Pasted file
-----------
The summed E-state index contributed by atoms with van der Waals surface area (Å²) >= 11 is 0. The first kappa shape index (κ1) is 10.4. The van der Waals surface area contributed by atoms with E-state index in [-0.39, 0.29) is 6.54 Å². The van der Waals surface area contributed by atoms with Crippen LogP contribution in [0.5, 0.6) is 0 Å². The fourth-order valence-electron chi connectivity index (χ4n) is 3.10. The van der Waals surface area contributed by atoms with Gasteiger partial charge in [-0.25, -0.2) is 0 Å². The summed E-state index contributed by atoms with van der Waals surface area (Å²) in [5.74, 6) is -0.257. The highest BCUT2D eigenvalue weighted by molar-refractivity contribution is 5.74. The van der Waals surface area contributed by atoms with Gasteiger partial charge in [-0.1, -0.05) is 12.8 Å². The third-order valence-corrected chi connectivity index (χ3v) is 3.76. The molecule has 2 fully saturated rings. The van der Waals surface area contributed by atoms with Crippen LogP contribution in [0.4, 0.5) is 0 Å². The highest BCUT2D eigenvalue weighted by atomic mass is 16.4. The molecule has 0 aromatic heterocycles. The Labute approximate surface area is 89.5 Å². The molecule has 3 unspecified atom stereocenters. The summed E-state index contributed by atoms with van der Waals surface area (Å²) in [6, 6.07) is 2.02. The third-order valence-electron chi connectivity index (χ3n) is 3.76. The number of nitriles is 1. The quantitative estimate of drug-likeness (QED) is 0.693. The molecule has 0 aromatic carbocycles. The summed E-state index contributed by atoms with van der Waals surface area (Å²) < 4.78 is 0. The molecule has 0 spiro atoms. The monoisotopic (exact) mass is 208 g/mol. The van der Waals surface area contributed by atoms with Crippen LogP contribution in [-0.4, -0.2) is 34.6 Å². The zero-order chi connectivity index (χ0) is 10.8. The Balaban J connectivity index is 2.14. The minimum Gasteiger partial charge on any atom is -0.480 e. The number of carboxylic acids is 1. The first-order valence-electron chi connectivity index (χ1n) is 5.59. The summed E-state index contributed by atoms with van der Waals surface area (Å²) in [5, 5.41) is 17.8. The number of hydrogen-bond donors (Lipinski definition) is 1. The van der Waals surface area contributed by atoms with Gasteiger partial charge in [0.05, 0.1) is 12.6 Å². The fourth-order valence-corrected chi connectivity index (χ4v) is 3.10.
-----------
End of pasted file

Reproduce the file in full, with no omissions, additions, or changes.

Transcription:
The summed E-state index contributed by atoms with van der Waals surface area (Å²) >= 11 is 0. The first kappa shape index (κ1) is 10.4. The van der Waals surface area contributed by atoms with E-state index in [-0.39, 0.29) is 6.54 Å². The van der Waals surface area contributed by atoms with Crippen LogP contribution in [0.5, 0.6) is 0 Å². The fourth-order valence-electron chi connectivity index (χ4n) is 3.10. The van der Waals surface area contributed by atoms with Gasteiger partial charge in [-0.25, -0.2) is 0 Å². The summed E-state index contributed by atoms with van der Waals surface area (Å²) in [5.74, 6) is -0.257. The highest BCUT2D eigenvalue weighted by molar-refractivity contribution is 5.74. The van der Waals surface area contributed by atoms with Gasteiger partial charge in [-0.1, -0.05) is 12.8 Å². The third-order valence-corrected chi connectivity index (χ3v) is 3.76. The molecule has 2 fully saturated rings. The van der Waals surface area contributed by atoms with Crippen LogP contribution in [0.4, 0.5) is 0 Å². The highest BCUT2D eigenvalue weighted by atomic mass is 16.4. The molecule has 0 aromatic heterocycles. The Labute approximate surface area is 89.5 Å². The molecule has 3 unspecified atom stereocenters. The summed E-state index contributed by atoms with van der Waals surface area (Å²) in [6, 6.07) is 2.02. The third-order valence-electron chi connectivity index (χ3n) is 3.76. The number of nitriles is 1. The quantitative estimate of drug-likeness (QED) is 0.693. The molecule has 0 aromatic carbocycles. The summed E-state index contributed by atoms with van der Waals surface area (Å²) < 4.78 is 0. The molecule has 0 spiro atoms. The monoisotopic (exact) mass is 208 g/mol. The van der Waals surface area contributed by atoms with Crippen LogP contribution in [-0.4, -0.2) is 34.6 Å². The zero-order chi connectivity index (χ0) is 10.8. The Balaban J connectivity index is 2.14. The minimum Gasteiger partial charge on any atom is -0.480 e. The number of carboxylic acids is 1. The first-order valence-electron chi connectivity index (χ1n) is 5.59. The summed E-state index contributed by atoms with van der Waals surface area (Å²) in [5, 5.41) is 17.8. The number of hydrogen-bond donors (Lipinski definition) is 1. The van der Waals surface area contributed by atoms with Gasteiger partial charge in [0.05, 0.1) is 12.6 Å². The fourth-order valence-corrected chi connectivity index (χ4v) is 3.10.